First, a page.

Hells is an interesting mess of a Japanese animated movie, and my use of the word mess and not failure isn’t arbitrary. “Failure” is too harsh, too dumbly glib when I begin to imagine the effort exerted by a team of animators working ungodly hours, their coffee-infused sweat leading them on to bring life to this unique explosion of animation style and technique. It just doesn’t seem right, having seen the movie and thought about it for days afterwards, to call it a failure.
It also doesn’t seem right to talk about the Hells movie without mentioning it’s a dutiful adaptation of a three-volume manga called Hells Angels. The manga its based upon shares the same flaws as the movie: it’s bursting with possibilities, ultimately going to strange but well-worn places that don’t fit quite right with one another. It’s a crooked jigsaw puzzle someone spray-painted an image onto to give the illusion of cohesiveness.
Hells falls into three distinct chunks. The first forty minutes of the movie introduce the main character, Linne Amagane, an impossibly optimistic young girl running to school late, a piece of toast in her mouth to illustrate the urgency with which she propels herself. After saving a cat from being struck by a car, Linne herself is hit by a truck and wakes up in a hellish afterlife. Except she’s in too much of a rush to notice, and, thinking herself to have arrived at her new school, she is instead introduced to a classroom of devilish creatures.
So Linne has died and went to a hellish school called Destinyland, with a demon principal who dresses like elvis urging her on to graduate. And then we get to the second eclectic chunk of this movie: the Biblical part. Buckle up your seat belt kiddies, things are about to get a little weird.
The principal of Destinyland is actually Cain from the Biblical story of Cain and Abel. The pretty boy love interest of the story is Abel. And Linne is the reincarnation of Eve, their mother. We find all this out from a poorly-executed exposition lasting five fucking minutes, where pixellated illustrations pan across drab backgrounds and the voice actors explain their meaning.
For reasons still not clear to me, Abel, the victim of Cain’s (somewhat oedipal) jealousy, reveals himself as an angry villain who wants to destroy Linne’s resolve and natural vigor of spirit. So he brings Linne’s mom to Destinyland and kills her. This demarcates the final chunk of the movie: an existential battle of wills between everyone in Destinyland and Abel. The power of positive thinking becomes manifest physically, giving the characters the ability to fly in the pseudo-dreamworld Destinyland is revealed to be. Everyone’s self doubt materializes into small taijitu balls they must hurl into a serpentine plant monster’s mouth…
I’m not going to keep writing about what happens because you’ll think I’m making it up. I can’t overstate how much of a mess this movie is. It manages to outdo every anime I can think of in terms of its pointless religious sophistry. But there’s a sincerity to it, underlined by the movie’s striking soundtrack, that made me intensely curious as to what was going through the mangaka’s brain when he wrote the original story. Was he plumbing the depths of his imagination? Was he desperately trying to meet deadlines? Was he writing absolutely whatever it took to keep him interested in his own work? Or am I overthinking things, and this is a carelessly thrown together piece of pablum? And for God’s sake, why did someone decide to make it into a movie? These questions consumed me as I watched Hells and combined with the optimistic haze of its ending, leaving me in a weird fog that hung for hours afterward.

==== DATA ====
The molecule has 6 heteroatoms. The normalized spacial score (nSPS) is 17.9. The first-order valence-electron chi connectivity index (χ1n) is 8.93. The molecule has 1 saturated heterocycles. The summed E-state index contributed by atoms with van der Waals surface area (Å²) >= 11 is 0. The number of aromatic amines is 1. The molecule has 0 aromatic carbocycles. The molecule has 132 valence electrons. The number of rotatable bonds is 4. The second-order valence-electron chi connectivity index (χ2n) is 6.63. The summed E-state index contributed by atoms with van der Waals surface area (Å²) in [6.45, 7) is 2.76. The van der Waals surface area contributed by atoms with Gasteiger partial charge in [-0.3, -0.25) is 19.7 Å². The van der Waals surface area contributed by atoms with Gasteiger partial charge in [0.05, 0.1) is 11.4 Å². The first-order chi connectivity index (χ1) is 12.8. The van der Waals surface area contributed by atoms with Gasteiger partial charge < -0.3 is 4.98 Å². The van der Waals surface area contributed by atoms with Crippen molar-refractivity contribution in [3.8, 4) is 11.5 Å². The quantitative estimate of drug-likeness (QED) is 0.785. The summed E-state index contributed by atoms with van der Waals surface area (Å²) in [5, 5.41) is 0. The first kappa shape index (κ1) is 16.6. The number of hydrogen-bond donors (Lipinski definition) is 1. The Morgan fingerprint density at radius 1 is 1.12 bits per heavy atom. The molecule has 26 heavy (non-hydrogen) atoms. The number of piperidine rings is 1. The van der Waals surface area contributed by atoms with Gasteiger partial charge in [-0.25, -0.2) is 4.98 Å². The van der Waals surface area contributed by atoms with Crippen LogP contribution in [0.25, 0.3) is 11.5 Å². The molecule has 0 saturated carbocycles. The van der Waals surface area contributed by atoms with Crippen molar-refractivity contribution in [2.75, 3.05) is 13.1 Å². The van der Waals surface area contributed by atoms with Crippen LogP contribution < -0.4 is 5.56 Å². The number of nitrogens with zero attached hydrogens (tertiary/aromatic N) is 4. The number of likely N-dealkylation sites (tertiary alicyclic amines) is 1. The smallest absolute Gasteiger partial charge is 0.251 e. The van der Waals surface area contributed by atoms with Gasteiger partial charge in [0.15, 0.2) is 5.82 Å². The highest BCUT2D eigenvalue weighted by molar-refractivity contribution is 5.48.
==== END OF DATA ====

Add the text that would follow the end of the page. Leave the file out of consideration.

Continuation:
I’m not in a rush to opine any final consensus on what this movie is or isn’t. But it made me think, in its own curious way. And the sketchy animation style looked beautiful in HD. I perhaps haven’t said enough about how much of a good-looking movie this is a lot of the time.
Hells doesn’t fit into any easy-to-describe style of anime, and there is an odd appropriation of Western culture running through it, from the Elvis-looking principal, to the lunchlady supporting character who looks like Minnie Mouse, who also reminded me Destinyland and Disneyland are almost homophones if you pronounce them syllabically. And of course, the Biblical spin that doesn’t really inform the final chunk of the movie, or the first.
Watching Hells left me in a disassociated, dreamlike state, as if it were a drug. And I can’t remember the last movie that did that, let alone anime. What can I say? I’m a complete fool of sincere, hard work, so while the logical thing might be to simply shelve this feature as a curious eccentricity, I spent the last forty five minutes writing to tell you about it. I don’t want you to feel weirdly compelled to import the English-subtitled Japanese Blu-ray like I did, so I don’t even know why I’m talking about Hells, except to say Madhouse Studio did it again! They birthed an animated film that doesn’t hem to the expectations of some pre-established audience, a film that by most accountants’ reasoning should not have been made. And I continue to love them for it.